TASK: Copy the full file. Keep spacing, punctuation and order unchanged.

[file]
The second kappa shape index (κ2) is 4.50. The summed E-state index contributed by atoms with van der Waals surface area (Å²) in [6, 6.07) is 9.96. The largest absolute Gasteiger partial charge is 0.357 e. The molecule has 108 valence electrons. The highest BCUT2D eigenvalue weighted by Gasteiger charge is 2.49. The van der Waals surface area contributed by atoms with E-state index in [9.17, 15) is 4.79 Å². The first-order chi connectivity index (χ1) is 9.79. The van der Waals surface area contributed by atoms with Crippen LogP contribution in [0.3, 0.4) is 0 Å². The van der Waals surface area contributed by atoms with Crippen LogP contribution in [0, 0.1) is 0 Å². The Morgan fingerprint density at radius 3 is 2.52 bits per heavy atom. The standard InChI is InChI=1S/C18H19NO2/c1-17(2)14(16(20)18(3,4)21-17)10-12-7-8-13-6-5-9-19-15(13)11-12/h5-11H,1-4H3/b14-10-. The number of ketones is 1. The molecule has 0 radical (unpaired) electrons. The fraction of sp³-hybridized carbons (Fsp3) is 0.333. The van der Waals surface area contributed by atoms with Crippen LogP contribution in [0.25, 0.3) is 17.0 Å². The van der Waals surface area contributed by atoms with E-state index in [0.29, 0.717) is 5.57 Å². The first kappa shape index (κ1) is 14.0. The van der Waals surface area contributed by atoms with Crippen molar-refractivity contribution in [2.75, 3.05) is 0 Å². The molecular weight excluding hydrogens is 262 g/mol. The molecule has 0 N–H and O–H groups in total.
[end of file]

The second kappa shape index (κ2) is 4.50. The summed E-state index contributed by atoms with van der Waals surface area (Å²) in [6, 6.07) is 9.96. The largest absolute Gasteiger partial charge is 0.357 e. The molecule has 108 valence electrons. The highest BCUT2D eigenvalue weighted by Gasteiger charge is 2.49. The van der Waals surface area contributed by atoms with E-state index in [9.17, 15) is 4.79 Å². The first-order chi connectivity index (χ1) is 9.79. The van der Waals surface area contributed by atoms with Crippen LogP contribution in [0.3, 0.4) is 0 Å². The van der Waals surface area contributed by atoms with Crippen LogP contribution in [0, 0.1) is 0 Å². The Morgan fingerprint density at radius 3 is 2.52 bits per heavy atom. The standard InChI is InChI=1S/C18H19NO2/c1-17(2)14(16(20)18(3,4)21-17)10-12-7-8-13-6-5-9-19-15(13)11-12/h5-11H,1-4H3/b14-10-. The number of ketones is 1. The molecule has 0 radical (unpaired) electrons. The fraction of sp³-hybridized carbons (Fsp3) is 0.333. The van der Waals surface area contributed by atoms with Crippen LogP contribution in [0.25, 0.3) is 17.0 Å². The van der Waals surface area contributed by atoms with E-state index in [0.29, 0.717) is 5.57 Å². The first kappa shape index (κ1) is 14.0. The van der Waals surface area contributed by atoms with Crippen molar-refractivity contribution in [2.75, 3.05) is 0 Å². The molecular weight excluding hydrogens is 262 g/mol. The molecule has 0 N–H and O–H groups in total.